Living Happily On Less Money comments (1)

By Wendy Mihm | Monday November 29, 2010

Americans love new stuff.  Just look at our closets.  No, you know what?  Don’t look at our closets – it’s embarrassing.  But what’s interesting is that all the new stuff we buy often doesn’t make us any happier – it just racks up debt and clutters our closet.

So here are some clever tips I gathered from friends and experts for living happily on less.  There are all sorts of tips here and they are in no particular order, much like our lives.  So have a look – you might find, like I did, that the challenge of living happily on less is actually pretty fun.

  • Cancel your gym membership and create your own home gym with some weights from Craigslist.  Or just rediscover pushups, jog through the local park, run a flight of stairs (a great glute and calf workout), or the hills in your neighborhood.
  • Create a dinner menu for the week and go grocery shopping every Monday.  Stick to the list!  Make Friday leftover night and save the weekends for casual meals or restaurants.  This minimizes impulse purchases, helps your family to eat healthier, and saves money on unplanned restaurant trips.  And trade off cooking nights with your spouse – unless his arms are broken, he can cook.  We do this every week in our house, it rocks, and our whole family has gotten into the act of coming up with creative, healthy and fun meals.
  • When you eat out, consider ordering one of the adult meals from the appetizer menu, splitting an entrée, or ordering one drink for two of you.
  • Familiarize yourself with the restaurants in your town that offer free kids meals on certain days of the week.
  • When meeting friends socially, opt to meet for lunch instead of dinner.
  • Ask about memberships to local museums, clubs or other resources that you frequent to see if you can save money as a member, rather than paying in full each time you visit.
  • The AAA Auto Club has negotiated discounts with many dining, travel, shopping, entertaining and everyday services that many people are unaware of, such as the Hard Rock Café and El Torito restaurants, The Blue Man Group shows in Las Vegas, the Aquarium of the Pacific, the DoubleTree Hotels and the Courtyard by Marriott, to name a few.  It never hurts to ask!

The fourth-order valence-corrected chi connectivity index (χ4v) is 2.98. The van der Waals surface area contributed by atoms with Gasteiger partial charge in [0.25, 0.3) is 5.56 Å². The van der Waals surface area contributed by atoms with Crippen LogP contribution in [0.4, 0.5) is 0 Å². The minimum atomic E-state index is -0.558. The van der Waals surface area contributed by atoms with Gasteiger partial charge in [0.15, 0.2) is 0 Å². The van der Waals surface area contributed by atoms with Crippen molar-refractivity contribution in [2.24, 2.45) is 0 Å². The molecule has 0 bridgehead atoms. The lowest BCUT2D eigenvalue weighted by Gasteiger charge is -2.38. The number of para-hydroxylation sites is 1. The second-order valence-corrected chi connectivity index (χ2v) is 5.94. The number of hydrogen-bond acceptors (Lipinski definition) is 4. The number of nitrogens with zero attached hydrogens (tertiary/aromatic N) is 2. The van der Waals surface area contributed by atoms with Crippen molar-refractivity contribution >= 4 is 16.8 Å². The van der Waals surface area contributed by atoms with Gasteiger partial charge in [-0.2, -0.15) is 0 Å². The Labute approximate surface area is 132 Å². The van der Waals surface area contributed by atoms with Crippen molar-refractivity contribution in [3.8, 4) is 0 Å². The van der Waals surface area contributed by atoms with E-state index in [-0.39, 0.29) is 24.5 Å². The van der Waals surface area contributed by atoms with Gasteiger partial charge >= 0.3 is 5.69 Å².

• Host a toys-and-clothes-exchange party.  Gather a bunch of your kids’ outgrown clothes and toys, ask your friends to do the same, invite them over, order a pizza, ask someone to bring a bottle of wine and start trading!
  • Water down your kids’ juice.  It’s better for them anyway.
  • Instead of heading to the mall in your spare time, head to a local park, library community center, or other free local resource.  By talking to a neighbor, we just discovered a little-known community pool in our town that is absolutely free. To add to the fun factor, set up a standing play date there with a friend or two so you have someone to chat with while your kids play together.
  • Consider shopping at Goodwill.  You can save some serious money if you’re buying back-to-school clothes in bulk (they’re just going to get them dirty anyway), winter coats, camping gear, sporting goods and electronics.  This is an especially smart way to go when you’re buying something you’re not sure you will use much anyway – like sleeping bags for a camping trip, for instance.  Sure, you’ve got one camping trip planned, but maybe the jury is still out on whether your family will ever really become true campers.
  • Create a “black-out-weekend” once every month.  No one is allowed to shop at a store, go out to dinner or order anything online for two whole days!  Create your own fun on the cheap by making blueberry pancakes for dinner, having a family popcorn and movie night at home or going on a “snipe hunt” through the local park.

So that’s the short list of our ideas.  I hope it’s just the beginning of what will become a rich and interesting conversation about how to live happily on less.  So fire up the comment section—let’s hear from you clever household CFOs out there!


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Comments for Living Happily On Less Money
By Andres on January 08, 2011

This reminds me of one of my favorite quotes.

“Annual income twenty pounds, annual expenditure nineteen pounds nineteen and six, result happiness. Annual income twenty pounds, annual expenditure twenty pounds ought and six, result misery.”—Charles Dickens

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